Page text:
• Low-fat yoghurt
  • Nuts and seeds
  • Wholegrains

Key Takeaways

  • A caloric surplus is essential for weight and muscle gain
  • Focus on increasing your protein intake to around 1.6g per kilogram of bodyweight
  • Continue to maintain a healthy, balanced diet
  • Eat foods such as lean meat, avocado, nuts and seed oils

 

Bulking on a vegan diet

For those on a vegan diet, you'll need to get your protein from other sources. But, this is still possible to achieve. Don’t be dissuaded by people telling you that it’s impossible to build muscle on plant-based protein alone.

You’ll need to experiment with what works for your body which may take some time. However, if you’re eating correctly and listening to your body, you’ll eventually achieve the results that you want to obtain.

Plant-based protein-rich foods

  • Quinoa
  • Soy
  • Buckwheat
  • Beans and legumes
  • Ezekiel bread
  • Seitan
  • Nuts and seeds
  • Chickpeas
  • Edamame beans
  • Hemp protein

 

The role of your genetics when building muscle

Now that you know which foods will make your muscles bigger, let’s look at the third factor involved in bulking: your genes.

Both your metabolism and frame size are largely dependent on genes. You probably already have quite a good idea as to whether you have a naturally athletic build or not. The best way to get a quick, visual indication of your genetic makeup (if you haven’t done a DNA test), is to look at your parents and grandparents. How do they respond to training?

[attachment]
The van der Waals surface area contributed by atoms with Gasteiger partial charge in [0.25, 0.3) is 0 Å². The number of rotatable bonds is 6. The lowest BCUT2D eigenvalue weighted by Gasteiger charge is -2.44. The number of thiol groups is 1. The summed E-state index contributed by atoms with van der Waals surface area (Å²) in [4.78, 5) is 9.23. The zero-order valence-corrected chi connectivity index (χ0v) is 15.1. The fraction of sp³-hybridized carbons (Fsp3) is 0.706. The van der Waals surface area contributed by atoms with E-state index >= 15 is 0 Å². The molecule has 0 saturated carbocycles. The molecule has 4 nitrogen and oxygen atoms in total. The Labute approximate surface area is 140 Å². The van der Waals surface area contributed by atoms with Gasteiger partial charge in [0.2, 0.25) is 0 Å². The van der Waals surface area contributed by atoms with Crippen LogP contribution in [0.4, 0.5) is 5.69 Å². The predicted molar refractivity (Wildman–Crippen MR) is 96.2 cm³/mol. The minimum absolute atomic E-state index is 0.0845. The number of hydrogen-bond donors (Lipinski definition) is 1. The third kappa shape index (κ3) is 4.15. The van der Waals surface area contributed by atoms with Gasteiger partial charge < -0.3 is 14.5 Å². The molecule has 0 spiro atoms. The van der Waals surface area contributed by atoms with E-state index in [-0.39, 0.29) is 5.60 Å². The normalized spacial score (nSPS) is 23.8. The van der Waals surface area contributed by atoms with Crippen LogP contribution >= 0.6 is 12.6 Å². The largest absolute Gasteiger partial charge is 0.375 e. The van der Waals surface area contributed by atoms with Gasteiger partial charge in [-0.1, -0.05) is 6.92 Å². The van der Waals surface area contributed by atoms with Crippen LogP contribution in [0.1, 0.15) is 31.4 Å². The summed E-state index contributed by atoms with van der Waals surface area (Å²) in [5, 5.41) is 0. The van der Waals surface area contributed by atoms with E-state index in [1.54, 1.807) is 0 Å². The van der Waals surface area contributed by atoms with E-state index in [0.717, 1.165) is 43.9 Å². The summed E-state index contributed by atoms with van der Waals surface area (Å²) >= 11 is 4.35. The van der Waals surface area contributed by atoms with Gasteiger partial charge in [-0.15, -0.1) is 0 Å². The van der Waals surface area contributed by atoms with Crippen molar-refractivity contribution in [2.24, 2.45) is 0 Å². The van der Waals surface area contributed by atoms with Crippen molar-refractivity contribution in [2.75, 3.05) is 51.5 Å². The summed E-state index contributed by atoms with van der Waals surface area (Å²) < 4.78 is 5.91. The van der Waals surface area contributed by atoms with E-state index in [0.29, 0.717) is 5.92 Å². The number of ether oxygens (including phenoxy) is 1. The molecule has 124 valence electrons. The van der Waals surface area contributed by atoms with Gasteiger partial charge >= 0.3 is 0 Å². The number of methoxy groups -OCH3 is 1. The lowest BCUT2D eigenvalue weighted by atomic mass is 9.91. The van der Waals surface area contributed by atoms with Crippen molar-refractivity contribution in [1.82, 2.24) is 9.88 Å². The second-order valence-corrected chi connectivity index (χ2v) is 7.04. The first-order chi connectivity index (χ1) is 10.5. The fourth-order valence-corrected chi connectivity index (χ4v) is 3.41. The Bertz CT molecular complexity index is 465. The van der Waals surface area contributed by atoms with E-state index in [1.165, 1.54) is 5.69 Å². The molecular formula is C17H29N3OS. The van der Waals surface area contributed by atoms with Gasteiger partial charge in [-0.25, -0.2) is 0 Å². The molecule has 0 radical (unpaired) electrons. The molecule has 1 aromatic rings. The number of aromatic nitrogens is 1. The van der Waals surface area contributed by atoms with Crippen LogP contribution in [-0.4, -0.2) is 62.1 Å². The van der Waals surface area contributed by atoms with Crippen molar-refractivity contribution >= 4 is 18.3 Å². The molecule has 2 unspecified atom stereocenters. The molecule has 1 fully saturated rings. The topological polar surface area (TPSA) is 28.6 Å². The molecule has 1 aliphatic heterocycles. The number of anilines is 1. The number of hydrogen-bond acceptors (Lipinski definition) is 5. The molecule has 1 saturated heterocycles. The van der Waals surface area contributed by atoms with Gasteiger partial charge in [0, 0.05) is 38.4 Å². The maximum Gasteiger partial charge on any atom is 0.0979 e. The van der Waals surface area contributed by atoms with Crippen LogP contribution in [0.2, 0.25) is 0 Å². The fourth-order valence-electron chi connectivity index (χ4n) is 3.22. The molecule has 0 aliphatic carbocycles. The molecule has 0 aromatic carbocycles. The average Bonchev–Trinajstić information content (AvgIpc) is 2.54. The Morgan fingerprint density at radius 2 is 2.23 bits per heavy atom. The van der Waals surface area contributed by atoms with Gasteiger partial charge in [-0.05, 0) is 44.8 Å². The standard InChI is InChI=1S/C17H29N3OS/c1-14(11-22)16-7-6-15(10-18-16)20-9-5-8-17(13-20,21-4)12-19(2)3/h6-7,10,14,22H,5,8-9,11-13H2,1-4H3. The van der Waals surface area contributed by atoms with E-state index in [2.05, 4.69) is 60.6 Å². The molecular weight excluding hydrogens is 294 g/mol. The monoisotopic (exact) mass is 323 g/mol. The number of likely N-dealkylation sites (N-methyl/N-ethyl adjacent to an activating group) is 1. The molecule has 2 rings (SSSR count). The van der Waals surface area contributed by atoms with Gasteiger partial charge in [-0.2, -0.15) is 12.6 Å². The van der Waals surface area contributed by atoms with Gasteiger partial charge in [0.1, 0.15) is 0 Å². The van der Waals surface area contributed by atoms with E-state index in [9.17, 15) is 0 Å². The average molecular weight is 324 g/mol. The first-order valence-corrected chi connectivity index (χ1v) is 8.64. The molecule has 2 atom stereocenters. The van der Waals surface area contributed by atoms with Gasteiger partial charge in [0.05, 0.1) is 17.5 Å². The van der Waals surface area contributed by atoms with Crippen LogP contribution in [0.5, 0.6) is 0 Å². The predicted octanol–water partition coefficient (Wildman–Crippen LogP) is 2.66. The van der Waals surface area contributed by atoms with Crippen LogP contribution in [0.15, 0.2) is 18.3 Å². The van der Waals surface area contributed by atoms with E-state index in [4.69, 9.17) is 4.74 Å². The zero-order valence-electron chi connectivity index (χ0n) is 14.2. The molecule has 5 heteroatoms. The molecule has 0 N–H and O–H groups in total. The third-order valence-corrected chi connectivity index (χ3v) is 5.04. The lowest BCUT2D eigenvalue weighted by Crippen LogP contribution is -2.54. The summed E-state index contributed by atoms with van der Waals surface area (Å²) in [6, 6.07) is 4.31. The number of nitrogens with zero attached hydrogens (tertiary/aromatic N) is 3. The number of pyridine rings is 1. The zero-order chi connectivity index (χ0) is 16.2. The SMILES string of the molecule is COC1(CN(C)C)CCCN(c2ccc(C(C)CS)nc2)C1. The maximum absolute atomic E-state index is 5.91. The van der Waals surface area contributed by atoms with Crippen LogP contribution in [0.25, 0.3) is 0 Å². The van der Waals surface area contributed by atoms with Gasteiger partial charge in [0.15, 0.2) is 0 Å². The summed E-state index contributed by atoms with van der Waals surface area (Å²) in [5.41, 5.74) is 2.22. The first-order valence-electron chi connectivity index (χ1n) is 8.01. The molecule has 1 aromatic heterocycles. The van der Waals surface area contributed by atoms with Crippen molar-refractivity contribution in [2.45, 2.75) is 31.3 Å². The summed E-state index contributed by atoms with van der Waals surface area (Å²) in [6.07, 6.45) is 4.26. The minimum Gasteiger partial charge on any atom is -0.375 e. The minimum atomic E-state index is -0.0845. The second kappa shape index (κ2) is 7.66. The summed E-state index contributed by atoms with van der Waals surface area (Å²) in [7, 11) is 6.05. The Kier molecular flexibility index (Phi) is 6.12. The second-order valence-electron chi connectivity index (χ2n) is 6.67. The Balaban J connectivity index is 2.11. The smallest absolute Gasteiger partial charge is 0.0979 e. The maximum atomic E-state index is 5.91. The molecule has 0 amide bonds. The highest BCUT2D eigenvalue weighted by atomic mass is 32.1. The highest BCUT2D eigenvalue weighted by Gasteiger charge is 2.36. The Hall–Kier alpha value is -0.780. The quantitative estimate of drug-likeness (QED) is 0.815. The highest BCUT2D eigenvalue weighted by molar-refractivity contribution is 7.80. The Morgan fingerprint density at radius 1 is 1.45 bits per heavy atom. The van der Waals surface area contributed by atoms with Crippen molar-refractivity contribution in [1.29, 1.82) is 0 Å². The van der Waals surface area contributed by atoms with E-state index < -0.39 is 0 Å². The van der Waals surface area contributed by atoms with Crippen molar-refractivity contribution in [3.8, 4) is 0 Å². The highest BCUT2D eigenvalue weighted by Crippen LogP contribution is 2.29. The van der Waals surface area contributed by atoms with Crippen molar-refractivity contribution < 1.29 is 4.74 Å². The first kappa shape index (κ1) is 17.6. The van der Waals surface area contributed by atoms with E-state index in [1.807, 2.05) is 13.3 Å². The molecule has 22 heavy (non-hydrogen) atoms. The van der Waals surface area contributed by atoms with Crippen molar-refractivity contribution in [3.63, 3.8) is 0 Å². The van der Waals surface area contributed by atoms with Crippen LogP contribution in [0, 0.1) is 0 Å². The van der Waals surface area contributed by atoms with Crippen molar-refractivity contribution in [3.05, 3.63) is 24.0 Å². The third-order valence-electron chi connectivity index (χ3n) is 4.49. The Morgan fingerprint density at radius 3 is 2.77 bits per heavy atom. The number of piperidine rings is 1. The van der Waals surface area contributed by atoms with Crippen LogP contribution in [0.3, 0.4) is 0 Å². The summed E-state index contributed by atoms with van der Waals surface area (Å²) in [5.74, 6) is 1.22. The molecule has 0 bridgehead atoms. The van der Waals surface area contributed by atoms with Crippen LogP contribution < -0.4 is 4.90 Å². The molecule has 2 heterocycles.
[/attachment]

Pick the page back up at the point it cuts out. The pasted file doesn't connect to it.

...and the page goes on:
If your parents are both very short and thin, chances are that you’ll be short and thin too. This would make it more difficult for you to develop that six pack, than it would be for someone whose parents are tall and muscular. This is why it’s important to follow personal fitness advice rather than generalised advice, as each of us responds differently to different exercises. Don’t fall into the trap of comparing your body to other people. Just because a celebrity promotes a fitness product, doesn’t mean it will work for everyone in exactly the same way. 

Your genes are also responsible for your predisposition to injuries. Those of us with a higher injury risk need to take extra precautions when training. For example, some people can train every day, while others require a day or two of rest between gym sessions. This will have an effect on the speed at which you can achieve your fitness goals.

Taking a DNA test, can help you identify which exercises will deliver the best results for your body. By understanding your genes, you can tailor your training programme accordingly. Genetically, our power vs. endurance response sits somewhere on a scale from a high power response, to a mix of the two all the way through to a high endurance response.

If your endurance response score was high, for example, you’d see faster results from low weight, high repetition exercises. This doesn’t mean that you can’t partake in power-based training if that’s what you enjoy. It simply means that you’ll reach your fitness goal faster with more of a focus on endurance training.

 

In conclusion

Upping your daily calorie intake with healthy foods is a great place to start if you want to curb a plateau. The best way to achieve your fitness goals is to combine nature and nurture in the form of genetically matched training and nutrition. When you work with your genes, instead of against them, you’ll have a better chance of achieving long-term success.